Senate Minority Leader Charles Schumer plans to draw attention to the nation’s opioid epidemic at President Donald Trump’s first State of the Union address on Tuesday, bringing a New York mother of a U.S. soldier who died of a heroin overdose.
On Monday, Schumer announced that he is bringing Stephanie Keegan, mother of Daniel Keegan, a veteran who overdosed on heroin while waiting to be seen at his local Department of Veterans Affairs Hospital, as his guest at Trump’s address before a joint session of Congress in Washington, D.C.
Schumer, who is looking to include $8 billion in the federal budget to fight the epidemic, said he wants to bring attention to the issue of preventing and treating individuals who are addicted to opioids.
“I’m very pleased to announce that Ms. Stephanie Keegan, Daniel’s mother, will be my guest at President Trump’s State of the Union Address, which will draw much-needed national attention to an issue near and dear to our hearts: beating back the opioid scourge and treating those afflicted by addiction, including our vets,” he said in a statement.
Earlier this month, Schumer and Keegan highlighted a report by the Centers for Disease Control and Prevention—the country’s top national public health institute—that found that life expectancy in the United States has dropped for the second year in a row, the first time in more than 50 years.
Researchers concluded the decline is partially due to the opioid epidemic, Schumer explained. In 2016, the drug overdose death rate across the nation was 21 percent higher than the rate in 2015.
With the pending budget agreement in Congress, the senator called for fighting for increased federal funding to help federal agencies involved in combatting the epidemic, such as the Substance Abuse and Mental Health Services Administration.
“Ms. Keegan’s trip to Washington is just one example of her great strength in the face of the tragic loss of her son Daniel, and I hope that together we can rally support for additional grant funds in New York that could help localities, like Staten Island, beat back the opioid epidemic,” Schumer continued.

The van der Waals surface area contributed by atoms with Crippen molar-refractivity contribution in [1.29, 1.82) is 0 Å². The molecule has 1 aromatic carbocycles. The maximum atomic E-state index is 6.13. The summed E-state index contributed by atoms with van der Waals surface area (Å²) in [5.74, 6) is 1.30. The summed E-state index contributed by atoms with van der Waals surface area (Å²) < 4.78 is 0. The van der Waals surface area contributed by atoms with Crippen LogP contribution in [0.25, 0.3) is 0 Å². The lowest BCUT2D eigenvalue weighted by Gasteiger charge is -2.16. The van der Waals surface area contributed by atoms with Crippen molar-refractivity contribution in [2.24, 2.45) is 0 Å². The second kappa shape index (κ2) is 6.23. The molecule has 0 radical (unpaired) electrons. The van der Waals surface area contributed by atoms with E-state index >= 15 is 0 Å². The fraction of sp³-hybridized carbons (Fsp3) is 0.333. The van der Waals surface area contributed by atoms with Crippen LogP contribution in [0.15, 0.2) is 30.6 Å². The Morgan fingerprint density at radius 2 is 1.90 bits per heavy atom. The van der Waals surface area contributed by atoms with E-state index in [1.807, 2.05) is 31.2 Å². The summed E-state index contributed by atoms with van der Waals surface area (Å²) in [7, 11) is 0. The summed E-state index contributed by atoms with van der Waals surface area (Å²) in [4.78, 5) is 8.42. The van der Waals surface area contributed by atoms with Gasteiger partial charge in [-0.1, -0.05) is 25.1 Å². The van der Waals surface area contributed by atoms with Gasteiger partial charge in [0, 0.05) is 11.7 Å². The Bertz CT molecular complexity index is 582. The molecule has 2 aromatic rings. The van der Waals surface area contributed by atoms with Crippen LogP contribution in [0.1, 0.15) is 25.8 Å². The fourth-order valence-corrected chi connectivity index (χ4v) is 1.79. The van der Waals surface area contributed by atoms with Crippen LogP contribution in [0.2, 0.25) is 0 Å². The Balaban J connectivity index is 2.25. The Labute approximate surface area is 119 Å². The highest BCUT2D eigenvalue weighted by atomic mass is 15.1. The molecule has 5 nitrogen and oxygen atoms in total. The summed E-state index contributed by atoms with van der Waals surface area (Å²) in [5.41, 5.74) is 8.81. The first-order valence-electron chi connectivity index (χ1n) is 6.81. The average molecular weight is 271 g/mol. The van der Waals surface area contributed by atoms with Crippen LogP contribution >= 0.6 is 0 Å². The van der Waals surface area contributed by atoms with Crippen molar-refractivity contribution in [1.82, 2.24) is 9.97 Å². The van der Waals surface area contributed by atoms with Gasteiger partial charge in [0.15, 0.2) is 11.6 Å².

The senator referred to the U.S. Department of Health and Human Services’ State Targeted Response to the Opioid Crisis Grants provided under the 21st Century CURES Act, which looks to accelerate the development of medical products.
Those grants are given to each state to hep fight the opioid crisis. The Substance Abuse and Mental Health Services Administration oversees the funding, which is used for prevention, treatment and recovery service programs.
In fiscal year 2017, $485 million in Opioid Crisis Grants were granted to states throughout the country. Out of that funding, New York State received $25 million. The cost of the opioid epidemic was $504 billion in 2015, according to the White House Council of Economic Advisers.
There were 1,374 unintentional drug overdose deaths in New York City in 2016, compared to 937 unintentional drug overdose deaths in 2015—an increase of 437, according to the New York City Department of Health and Mental Hygiene. And in 2016, roughly four fatal drug overdoses occurred every day in New York City.
The drug epidemic on Staten Island has been significant, Schumer said, arguing the numbers could have been higher if the overdose antidote naloxone was not used.
In 2016, there were 116 unintentional overdoses on Staten Island, the city’s Health Department found. The borough had the highest rate per capita in all of New York City. And in 2015, there were 69 unintentional drug overdose deaths on Staten Island.
Mayor Bill de Blasio recently filed a lawsuit against the country’s biggest opioid manufacturers and distributors for $500 million, arguing they are responsible for the city’s deadly opioid crisis. The Big Pharma suit seeks to recoup current and anticipated costs the city will incur to deal with the epidemic.
Gov. Andrew Cuomo, for his part, proposed an opioid epidemic surcharge in his fiscal year 2019 executive budget: a new surcharge of 2 cents per milligram of active opioid ingredient on prescription drugs.
All proceeds would go to the Opioid Prevention and Rehabilitation Fund, which would expand prevention, treatment and recovery services with an objective of reducing opioid-related deaths by half by 2021.